Advertisement
YOU ARE HERE: LAT HomeCollections

Dance Review

Perm State's 'Giselle' Lacks Credibility

October 31, 2000|LEWIS SEGAL | TIMES DANCE CRITIC

The Perm State Ballet production of "Giselle" badly needs rethinking. From the peas-ants' ridiculously over-rich velvet and chiffon costumes in Act 1 to a staging that makes it look like Hilarion is shooed away by the Wilis instead of murdered in Act 2, all the distortions inflicted on the greatest classic of Romantic ballet should be far beneath Russia's third largest company.

Staged by Nina Fyodorova in 1958 (based on the Kirov Ballet version) and then retouched in the 1970s, the Perm "Giselle" came to the Cerritos Center for the Performing Arts on Sunday afternoon in worn, rather cartoony sets, and with an orchestra often thin in tone and extreme in tempo. (Vadim Myunster conducted.)

Defying credibility, Giselle's mother looked half the age of her daughter and the noble hunting party arrived wearing apparel more suitable for a palace ball than a trek in the woods. So much for "Giselle" as a dance drama.

As a company showcase, however, the performance had more to recommend it. Start with Yulia Mashkina's majestic, stellar Myrta and the fine 18-member Wili-corps.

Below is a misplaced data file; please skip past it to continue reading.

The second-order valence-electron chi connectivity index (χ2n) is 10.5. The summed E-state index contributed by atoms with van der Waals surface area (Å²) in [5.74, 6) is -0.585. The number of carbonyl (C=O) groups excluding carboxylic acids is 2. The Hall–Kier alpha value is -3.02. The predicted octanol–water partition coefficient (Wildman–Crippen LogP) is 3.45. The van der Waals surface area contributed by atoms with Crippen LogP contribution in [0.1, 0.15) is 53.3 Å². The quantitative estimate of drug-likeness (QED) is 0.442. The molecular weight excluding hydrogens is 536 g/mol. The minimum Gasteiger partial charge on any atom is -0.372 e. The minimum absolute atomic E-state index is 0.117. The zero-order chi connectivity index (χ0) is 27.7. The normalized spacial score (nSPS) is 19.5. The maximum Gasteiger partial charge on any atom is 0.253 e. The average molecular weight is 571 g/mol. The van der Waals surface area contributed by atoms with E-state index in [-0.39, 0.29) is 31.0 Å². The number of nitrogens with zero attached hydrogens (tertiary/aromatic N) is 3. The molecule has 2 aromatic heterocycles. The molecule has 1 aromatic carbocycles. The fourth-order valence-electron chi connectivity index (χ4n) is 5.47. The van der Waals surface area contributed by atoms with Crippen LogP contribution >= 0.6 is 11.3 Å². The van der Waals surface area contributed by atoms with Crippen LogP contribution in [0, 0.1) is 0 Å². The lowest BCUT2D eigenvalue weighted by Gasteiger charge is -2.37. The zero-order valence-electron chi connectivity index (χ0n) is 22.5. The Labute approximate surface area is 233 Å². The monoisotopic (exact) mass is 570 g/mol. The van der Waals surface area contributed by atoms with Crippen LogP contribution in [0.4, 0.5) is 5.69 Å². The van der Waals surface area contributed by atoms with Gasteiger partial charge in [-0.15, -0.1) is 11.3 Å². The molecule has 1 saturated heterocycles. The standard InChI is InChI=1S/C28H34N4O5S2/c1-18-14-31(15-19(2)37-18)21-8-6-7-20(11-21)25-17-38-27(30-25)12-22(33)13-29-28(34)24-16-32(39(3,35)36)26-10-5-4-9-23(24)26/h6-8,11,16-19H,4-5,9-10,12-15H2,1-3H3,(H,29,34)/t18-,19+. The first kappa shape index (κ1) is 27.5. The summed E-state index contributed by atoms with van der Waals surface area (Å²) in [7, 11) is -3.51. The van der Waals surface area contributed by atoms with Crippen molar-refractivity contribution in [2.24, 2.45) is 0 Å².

Even when the choreographic text grew crude--as in the curt group semaphores whenever anyone pleaded to the Wilis for mercy--their execution stayed stylish and authoritative.

In the title role, the technically strong Elena Kulagina kept pushing for speed and power, compromising the softness and delicacy of Romantic style and occasionally overextending herself badly (the backward spins just after her entrance in Act 2).

No actress, she adopted masklike expressions throughout the performance and approached the Mad Scene essentially as a series of physical tasks.

Opposite her, Vitaly Poleschuk underdefined his mime and danced bold passages more expertly than intricate ones.

But his faultless partnering ultimately secured the success of the afternoon, making this Giselle and Albrecht more impressive as a team than they ever were individually.

Dmitri Asaulyak emphasized nervous desperation as Hilarion and Galina Dubrovina airy condescension as Bathilde.

Due to Roman Geer's injury, the peasant pas de deux was deleted--but without any announcement.

Advertisement
Los Angeles Times Articles
|
|
|